The New Orleans Police Department is hiring civilians to help with the force’s staffing issues and allow for more police officers to patrol the streets as violent crimes such as murder spike.
"The goal is for our officers to feel safe, so they can make our citizens and visitors feel safe," New Orleans Police Superintendent Shaun Ferguson said Thursday at a press conference.
Ferguson said the department is focused on hiring civilian police intake specialists, who will monitor phones at the department and replace administrative police officers. The department will also hire between 50 and 75 civilians who will respond to calls that do not require the presence of a police officer. Some of the civilians will even be trained to do detective work, WDSU reported.
"As we take calls over the phone, there may be some evidence that needs to be collected with that call. We’ll have civilian investigators to go out and collect that evidence instead of an officer having to go out there and collect that evidence," Ferguson said.
Police will no longer be required at incidents such as loose animals, medical calls and auto accidents on private property, WDSU reported.
New Orleans overtook St. Louis, Missouri, as the murder capital of the country this month, notching 52 homicides per 100,000 residents as of Sept. 11. Homicides have increased by 78% this year compared to 2021, according to data from crime-tracking organization Metropolitan Crime Commission. Homicides are up 121% this year when compared to 2019.
Ferguson said the plan to beef up the understaffed force, which lost 150 officers last year alone, will extend to trying to recruit former applicants who were previously rejected.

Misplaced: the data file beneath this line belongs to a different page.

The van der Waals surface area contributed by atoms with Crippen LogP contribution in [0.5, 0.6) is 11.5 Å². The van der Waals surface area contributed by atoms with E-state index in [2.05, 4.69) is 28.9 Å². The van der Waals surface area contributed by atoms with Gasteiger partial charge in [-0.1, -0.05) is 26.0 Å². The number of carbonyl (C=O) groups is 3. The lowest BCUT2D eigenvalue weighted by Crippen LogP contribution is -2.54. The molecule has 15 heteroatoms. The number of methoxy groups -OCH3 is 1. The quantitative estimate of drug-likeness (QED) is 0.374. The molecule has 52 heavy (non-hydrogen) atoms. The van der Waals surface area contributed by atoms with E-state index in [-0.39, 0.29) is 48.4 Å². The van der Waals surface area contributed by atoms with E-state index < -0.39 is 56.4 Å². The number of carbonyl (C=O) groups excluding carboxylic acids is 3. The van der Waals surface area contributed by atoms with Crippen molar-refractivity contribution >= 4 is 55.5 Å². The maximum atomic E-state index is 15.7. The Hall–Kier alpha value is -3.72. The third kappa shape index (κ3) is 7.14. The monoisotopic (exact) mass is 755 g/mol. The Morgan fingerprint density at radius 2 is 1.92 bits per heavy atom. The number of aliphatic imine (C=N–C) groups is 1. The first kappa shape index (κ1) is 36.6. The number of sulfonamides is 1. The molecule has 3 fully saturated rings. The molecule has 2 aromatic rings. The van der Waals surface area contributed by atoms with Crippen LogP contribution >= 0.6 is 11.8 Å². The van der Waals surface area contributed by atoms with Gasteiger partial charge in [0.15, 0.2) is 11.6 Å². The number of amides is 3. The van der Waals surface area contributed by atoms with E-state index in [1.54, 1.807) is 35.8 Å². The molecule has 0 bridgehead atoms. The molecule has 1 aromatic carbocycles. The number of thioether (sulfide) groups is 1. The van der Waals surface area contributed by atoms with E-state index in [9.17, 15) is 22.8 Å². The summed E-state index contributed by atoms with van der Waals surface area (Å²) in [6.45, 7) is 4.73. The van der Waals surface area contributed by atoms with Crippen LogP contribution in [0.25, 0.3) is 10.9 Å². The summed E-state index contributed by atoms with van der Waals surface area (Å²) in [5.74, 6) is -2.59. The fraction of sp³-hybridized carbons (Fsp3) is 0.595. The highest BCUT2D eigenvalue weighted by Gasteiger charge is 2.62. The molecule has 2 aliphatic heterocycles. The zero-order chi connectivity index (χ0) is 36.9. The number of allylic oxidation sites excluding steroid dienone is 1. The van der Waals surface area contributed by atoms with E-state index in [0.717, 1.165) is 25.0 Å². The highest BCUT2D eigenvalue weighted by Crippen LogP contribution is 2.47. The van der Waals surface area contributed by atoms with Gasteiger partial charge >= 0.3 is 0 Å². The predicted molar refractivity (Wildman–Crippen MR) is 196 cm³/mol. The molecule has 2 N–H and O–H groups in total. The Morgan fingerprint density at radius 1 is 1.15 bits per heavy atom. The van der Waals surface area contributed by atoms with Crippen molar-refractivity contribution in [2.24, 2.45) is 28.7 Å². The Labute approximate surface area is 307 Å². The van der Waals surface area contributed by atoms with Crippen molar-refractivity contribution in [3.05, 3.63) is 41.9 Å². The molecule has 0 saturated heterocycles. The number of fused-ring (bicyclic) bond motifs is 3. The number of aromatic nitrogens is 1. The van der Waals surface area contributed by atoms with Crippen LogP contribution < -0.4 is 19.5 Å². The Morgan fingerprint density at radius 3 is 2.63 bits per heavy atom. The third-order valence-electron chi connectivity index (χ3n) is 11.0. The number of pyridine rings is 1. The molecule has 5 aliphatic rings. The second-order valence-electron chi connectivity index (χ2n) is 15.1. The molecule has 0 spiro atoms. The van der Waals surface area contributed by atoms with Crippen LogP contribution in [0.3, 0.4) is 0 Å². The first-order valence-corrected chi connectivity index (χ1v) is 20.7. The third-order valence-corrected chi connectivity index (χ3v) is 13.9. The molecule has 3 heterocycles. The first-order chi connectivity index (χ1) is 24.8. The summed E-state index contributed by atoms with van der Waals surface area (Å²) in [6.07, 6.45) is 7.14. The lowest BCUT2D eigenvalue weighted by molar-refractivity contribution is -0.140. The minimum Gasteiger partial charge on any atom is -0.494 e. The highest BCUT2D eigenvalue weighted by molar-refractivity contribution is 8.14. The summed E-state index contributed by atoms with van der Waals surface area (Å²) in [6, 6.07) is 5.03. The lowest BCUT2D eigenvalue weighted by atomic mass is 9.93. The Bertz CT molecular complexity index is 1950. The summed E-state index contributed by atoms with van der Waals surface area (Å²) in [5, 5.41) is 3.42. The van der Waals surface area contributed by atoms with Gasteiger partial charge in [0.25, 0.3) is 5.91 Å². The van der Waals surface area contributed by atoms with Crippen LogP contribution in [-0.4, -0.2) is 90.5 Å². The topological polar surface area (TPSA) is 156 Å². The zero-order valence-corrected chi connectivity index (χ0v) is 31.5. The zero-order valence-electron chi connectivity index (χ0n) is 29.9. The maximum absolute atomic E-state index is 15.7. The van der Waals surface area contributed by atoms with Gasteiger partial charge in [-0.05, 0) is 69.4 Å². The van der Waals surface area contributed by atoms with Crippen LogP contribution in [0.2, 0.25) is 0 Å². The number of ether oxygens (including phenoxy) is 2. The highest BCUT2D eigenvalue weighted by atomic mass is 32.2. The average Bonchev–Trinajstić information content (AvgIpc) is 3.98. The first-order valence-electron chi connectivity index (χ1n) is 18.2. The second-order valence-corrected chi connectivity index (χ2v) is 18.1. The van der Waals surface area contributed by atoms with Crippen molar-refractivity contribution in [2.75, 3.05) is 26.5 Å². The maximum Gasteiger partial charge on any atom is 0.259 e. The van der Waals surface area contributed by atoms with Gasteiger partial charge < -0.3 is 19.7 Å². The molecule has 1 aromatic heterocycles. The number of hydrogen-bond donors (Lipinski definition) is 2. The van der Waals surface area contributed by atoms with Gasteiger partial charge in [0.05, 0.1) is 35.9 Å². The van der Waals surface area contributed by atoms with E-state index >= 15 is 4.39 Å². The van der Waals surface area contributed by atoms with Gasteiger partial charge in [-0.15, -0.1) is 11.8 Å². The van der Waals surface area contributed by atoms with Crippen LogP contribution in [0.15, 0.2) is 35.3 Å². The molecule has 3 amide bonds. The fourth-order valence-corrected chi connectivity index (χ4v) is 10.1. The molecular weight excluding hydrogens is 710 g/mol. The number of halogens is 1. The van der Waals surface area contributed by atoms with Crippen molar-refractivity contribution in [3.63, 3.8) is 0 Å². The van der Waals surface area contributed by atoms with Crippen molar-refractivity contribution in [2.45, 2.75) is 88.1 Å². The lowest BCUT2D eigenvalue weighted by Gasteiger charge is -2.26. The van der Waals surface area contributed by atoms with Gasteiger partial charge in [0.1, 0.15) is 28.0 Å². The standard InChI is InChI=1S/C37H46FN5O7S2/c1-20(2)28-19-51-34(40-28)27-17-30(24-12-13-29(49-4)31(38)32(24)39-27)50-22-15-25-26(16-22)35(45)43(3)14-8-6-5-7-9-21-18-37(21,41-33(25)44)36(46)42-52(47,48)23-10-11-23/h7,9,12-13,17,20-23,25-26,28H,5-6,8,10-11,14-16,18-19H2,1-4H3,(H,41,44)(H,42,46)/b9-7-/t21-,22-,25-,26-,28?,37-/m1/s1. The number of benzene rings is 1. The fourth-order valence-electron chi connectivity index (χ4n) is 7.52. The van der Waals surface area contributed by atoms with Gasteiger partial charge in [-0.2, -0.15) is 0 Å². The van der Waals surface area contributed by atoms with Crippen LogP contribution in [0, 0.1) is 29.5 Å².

"My message to you — to those of you [who] may have been disqualified in the past, I'm urging you to resubmit your application because some of our hiring criteria has changed," Ferguson said, noting that some changes have been made to the hiring process, such as not allowing credit scores to affect a hiring decision.
Civilians will undergo a training process and background checks before they can join the police department.
"This is also to reduce some of the workload currently placed on our patrol and district personnel but most importantly to reduce response times," Ferguson added.
The plan will ultimately allow for at least 75 additional officers to patrol the streets and will cut down on the average 11-minute response time to priority calls.
"We will also be using our traffic and K9, as well as our reserve divisions. Those are units that are normally in a standby position, waiting to be called upon. That will not happen any longer. They will be in the field in some sort of deployment status," Ferguson said.
The redeployment plan of officers took effect Sunday.
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